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Concordia offers two new scholarships for female finance students at the John Molson School of Business

The funding is a donation from private equity firm Novacap to the Goodman Institute of Investment Management
April 12, 2022

Smiling woman wearing black blazer and pendant necklace Yasmine Sardouk: “Developing this scholarship is our way to help enable integration into the industry.”

A large gender gap still exists in the finance sector. At the beginning of 2021, women accounted for about 52 per cent of the industry, according to research by McKinsey & Company, but their representation fell at every step up the corporate ladder.

The 2021 Canadian Private Capital State of Diversity, Equity, and Inclusion Report highlights the severity of the gap in the private equity field: women account for only 28 per cent of junior investment team members and only nine per cent of senior partner positions.

Quebec-based Novacap, one of the most prominent buyout and growth equity firms in the country, is collaborating with Concordia to take steps to address this inequality. To attract more women to finance, Novacap will be funding two new scholarships of $5,000 each, for the next five years, for the Goodman Institute of Investment Management at the John Molson School of Business.

The important gift reflects Novacap’s commitment to gender parity. The private equity firm’s leadership team created a diversity and inclusion committee as part of its concrete measures in promoting equality.

“Novacap shares the Goodman Institute’s ambition to attract more women into careers in finance,” notes Yasmine Sardouk (BComm 06, EMBA 19), director of marketing and communications for the firm. “Developing this scholarship and paid internship program is our way to help enable Concordia students to accelerate their integration into the currently male-dominated industry.”

Pascal Tremblay, president, CEO and managing partner at Novacap, emphasizes his firm’s commitment to countering this persistent gender gap.

“Novacap is very proud to partner with the Goodman Institute to address the underrepresentation of women in the private equity industry,” he notes. “This award is indicative of the importance we place on advancing our diversity, equity and inclusion priorities very early in a candidate’s career path.”

‘New role models in the industry’

With these new scholarships in place, the Goodman Institute of Investment Management now has four scholarships available per year, ranging from $3,000 to $5,000 each, dedicated to attracting more women applicants to the program:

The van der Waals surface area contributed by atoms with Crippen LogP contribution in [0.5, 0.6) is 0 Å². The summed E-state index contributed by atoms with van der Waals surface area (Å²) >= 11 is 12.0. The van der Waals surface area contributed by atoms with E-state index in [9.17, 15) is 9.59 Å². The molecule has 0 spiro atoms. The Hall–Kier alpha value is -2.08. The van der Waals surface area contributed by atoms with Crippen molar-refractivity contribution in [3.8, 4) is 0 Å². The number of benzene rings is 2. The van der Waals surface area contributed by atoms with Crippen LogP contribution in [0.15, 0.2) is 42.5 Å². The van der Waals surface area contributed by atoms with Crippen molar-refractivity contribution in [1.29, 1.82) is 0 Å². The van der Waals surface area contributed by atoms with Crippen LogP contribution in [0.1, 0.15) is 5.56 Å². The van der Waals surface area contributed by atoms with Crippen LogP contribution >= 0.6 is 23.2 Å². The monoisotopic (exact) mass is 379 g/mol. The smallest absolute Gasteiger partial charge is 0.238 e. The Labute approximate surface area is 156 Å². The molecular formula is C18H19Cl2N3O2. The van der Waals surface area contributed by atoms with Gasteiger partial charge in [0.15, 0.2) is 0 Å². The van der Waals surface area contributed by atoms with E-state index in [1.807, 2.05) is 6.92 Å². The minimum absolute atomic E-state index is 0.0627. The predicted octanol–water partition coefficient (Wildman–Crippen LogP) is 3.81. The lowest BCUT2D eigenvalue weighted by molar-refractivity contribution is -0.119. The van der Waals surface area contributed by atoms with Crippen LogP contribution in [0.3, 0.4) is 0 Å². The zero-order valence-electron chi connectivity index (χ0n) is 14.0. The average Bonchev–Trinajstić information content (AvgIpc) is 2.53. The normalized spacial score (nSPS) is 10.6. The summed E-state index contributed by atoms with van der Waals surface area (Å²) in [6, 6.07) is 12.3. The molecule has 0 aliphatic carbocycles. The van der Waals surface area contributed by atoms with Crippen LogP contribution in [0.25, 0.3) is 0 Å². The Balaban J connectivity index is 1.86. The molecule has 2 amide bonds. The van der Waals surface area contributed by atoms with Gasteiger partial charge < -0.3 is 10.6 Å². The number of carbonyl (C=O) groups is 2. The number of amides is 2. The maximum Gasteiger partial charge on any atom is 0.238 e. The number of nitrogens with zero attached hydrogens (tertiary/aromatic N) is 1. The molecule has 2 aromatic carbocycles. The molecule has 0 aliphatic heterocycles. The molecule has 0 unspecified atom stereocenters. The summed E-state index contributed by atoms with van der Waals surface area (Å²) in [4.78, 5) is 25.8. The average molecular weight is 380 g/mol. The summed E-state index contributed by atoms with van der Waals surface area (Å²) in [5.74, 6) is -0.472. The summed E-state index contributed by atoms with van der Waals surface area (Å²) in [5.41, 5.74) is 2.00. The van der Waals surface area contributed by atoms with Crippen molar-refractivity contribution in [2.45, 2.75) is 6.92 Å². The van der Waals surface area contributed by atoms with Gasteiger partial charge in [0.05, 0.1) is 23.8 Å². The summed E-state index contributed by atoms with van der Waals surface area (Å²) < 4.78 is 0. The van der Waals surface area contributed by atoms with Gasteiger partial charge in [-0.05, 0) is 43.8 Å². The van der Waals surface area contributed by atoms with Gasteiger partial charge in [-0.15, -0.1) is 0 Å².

• One scholarship of $3,000 per year funded by Adriana Arrillaga
  • One scholarship of $3,000 per year funded by Christine Sayegh-Filgiano
  • Two scholarships of $5,000 per year funded by Novacap

Rahul Ravi, director of the EMBA Program and the Goodman Institute, notes that the persistent “boy’s club” image of the finance industry has kept many women from pursuing finance as a career.

“Initiatives such as this one with Novacap will go a long way in attracting and training more women in finance,” Ravi says. “Over time, these women will be the new role models in the industry, and they will help dispel the old characterisations. We thank Novacap for partnering with us in this endeavour.”

Anne-Marie Croteau, dean of the John Molson School of Business, also stresses the significance of these new scholarships.

“We are extremely appreciative of Novacap’s initiative and dedication to creating more opportunities for women in finance,” she says. “Gender parity in the industry is something that is long overdue and benefits everyone.”

In addition to the above scholarships, the Goodman Institute also has several internal scholarships ranging from $3,000 to $10,000 a year to attract more women in finance. These scholarships are renewable conditional upon a student’s cumulative GPA remaining above 3.6.

Learn more about the Goodman Institute of Investment Management.

Find out more about student award and funding opportunities at Concordia.

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